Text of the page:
Table of Contents

Women’s Mental Health

People who were assigned female at birth can experience specific mental health challenges that other people do not experience. Specifically, hormonal shifts can cause mental health issues around pregnancy, periods, and menopause.

Too often in our society, people write these issues off as “just hormones” or as “dramatic.” We’re here to tell you that many people experience real mental health problems when their bodies make these shifts.

Postpartum Depression

The first few days at home after having your baby (the postpartum period) are a time for rest and recovery – physically and emotionally. The postpartum period can be a time of joy and happiness, but it can also bring fatigue, sadness, anxiety and distress. During the postpartum period, about 85 percent of women experience some type of mood disturbance.

For most, the symptoms are mild and short-lived, however, 10 to 15 percent of women develop more significant symptoms of depression or anxiety. Postpartum psychiatric illness is typically divided into three categories: postpartum blues, postpartum depression and postpartum psychosis. Think of these disorders as existing along a continuum: postpartum blues being the mildest and postpartum psychosis the most severe form of postpartum psychiatric illness.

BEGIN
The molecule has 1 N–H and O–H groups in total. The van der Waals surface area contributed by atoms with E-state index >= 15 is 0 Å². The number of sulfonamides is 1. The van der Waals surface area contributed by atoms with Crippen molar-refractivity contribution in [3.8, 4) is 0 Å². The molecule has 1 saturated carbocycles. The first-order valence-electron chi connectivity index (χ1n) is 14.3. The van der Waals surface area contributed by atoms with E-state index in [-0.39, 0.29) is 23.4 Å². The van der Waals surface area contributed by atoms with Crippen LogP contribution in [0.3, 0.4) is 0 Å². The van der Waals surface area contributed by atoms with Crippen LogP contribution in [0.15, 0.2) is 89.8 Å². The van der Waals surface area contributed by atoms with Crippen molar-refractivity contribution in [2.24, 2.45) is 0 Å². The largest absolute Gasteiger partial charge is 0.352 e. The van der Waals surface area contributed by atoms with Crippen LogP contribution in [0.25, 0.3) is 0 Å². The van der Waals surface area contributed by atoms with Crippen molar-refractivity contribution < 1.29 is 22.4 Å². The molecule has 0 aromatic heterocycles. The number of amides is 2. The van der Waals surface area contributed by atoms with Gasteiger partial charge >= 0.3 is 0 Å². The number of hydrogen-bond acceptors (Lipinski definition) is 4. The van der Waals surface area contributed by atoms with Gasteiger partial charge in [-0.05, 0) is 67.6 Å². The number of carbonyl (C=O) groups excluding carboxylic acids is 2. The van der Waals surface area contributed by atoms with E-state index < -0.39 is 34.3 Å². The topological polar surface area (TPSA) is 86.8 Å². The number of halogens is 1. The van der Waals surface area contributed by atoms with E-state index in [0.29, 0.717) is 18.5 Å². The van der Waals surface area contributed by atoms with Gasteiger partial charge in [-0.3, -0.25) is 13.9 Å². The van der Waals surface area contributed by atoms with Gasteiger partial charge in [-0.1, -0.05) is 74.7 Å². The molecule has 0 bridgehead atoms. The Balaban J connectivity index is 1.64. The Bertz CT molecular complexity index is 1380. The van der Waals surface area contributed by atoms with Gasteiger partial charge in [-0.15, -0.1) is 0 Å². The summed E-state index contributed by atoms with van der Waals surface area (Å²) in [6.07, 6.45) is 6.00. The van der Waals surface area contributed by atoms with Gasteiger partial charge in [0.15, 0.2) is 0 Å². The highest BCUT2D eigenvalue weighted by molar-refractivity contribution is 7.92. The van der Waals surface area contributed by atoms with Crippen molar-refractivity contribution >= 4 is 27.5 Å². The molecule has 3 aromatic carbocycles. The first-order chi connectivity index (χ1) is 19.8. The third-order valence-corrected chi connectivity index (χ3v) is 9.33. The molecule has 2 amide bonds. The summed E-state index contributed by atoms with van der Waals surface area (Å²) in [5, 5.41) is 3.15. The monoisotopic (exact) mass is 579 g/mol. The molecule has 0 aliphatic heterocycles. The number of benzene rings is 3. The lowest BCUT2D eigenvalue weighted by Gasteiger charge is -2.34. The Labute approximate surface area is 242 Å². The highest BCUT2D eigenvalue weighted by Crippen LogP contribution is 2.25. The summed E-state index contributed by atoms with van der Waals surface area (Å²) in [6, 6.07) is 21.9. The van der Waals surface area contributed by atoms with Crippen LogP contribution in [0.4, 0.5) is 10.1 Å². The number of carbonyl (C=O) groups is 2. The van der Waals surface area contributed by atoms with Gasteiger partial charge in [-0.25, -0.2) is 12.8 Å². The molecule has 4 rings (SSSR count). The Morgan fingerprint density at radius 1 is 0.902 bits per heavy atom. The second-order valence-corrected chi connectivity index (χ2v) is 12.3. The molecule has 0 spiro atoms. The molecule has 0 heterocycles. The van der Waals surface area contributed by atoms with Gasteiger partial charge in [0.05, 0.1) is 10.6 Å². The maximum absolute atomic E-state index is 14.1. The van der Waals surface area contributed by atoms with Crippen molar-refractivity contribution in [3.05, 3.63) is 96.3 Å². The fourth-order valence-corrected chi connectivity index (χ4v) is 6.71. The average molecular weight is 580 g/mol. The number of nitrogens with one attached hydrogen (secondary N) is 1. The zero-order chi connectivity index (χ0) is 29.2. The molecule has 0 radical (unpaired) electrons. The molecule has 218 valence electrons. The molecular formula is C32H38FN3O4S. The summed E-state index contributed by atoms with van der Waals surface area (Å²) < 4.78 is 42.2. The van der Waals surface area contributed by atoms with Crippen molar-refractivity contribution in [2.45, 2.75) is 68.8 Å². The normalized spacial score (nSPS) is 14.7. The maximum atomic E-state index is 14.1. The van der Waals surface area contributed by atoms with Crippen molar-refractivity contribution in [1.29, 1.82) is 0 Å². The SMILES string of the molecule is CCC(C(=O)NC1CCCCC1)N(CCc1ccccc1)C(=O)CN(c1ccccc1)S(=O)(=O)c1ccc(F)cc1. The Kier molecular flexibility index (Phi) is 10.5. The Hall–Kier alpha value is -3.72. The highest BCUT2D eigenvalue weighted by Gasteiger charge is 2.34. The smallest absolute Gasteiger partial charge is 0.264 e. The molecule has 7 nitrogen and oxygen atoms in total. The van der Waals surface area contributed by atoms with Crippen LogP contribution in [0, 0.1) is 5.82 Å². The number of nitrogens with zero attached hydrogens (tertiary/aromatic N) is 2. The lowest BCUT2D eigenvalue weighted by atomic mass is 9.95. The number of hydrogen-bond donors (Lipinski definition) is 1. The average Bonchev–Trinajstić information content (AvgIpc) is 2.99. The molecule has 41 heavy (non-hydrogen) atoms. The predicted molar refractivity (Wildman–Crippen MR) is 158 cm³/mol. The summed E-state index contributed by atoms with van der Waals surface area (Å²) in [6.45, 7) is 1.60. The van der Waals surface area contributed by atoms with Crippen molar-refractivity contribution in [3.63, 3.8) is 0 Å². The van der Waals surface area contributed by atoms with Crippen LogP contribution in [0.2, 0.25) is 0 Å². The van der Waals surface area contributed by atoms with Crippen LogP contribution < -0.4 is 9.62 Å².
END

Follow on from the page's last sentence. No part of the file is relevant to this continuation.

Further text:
Postpartum Depression

Premenstrual Dysphoric Disorder (PMDD)

PMDD is a condition in which a woman has severe depressive symptoms, irritability, and tension before menstruation. The symptoms of PMDD are more severe than those seen with premenstrual syndrome (PMS). PMDD affects between 3% and 8% of women during the years when they are having menstrual periods.

The symptoms of PMDD are similar to those of PMS. However, they are generally more severe and debilitating and include a least one mood-related symptom. Symptoms occur during the week just before menstrual bleeding and usually improve within a few days after the period starts.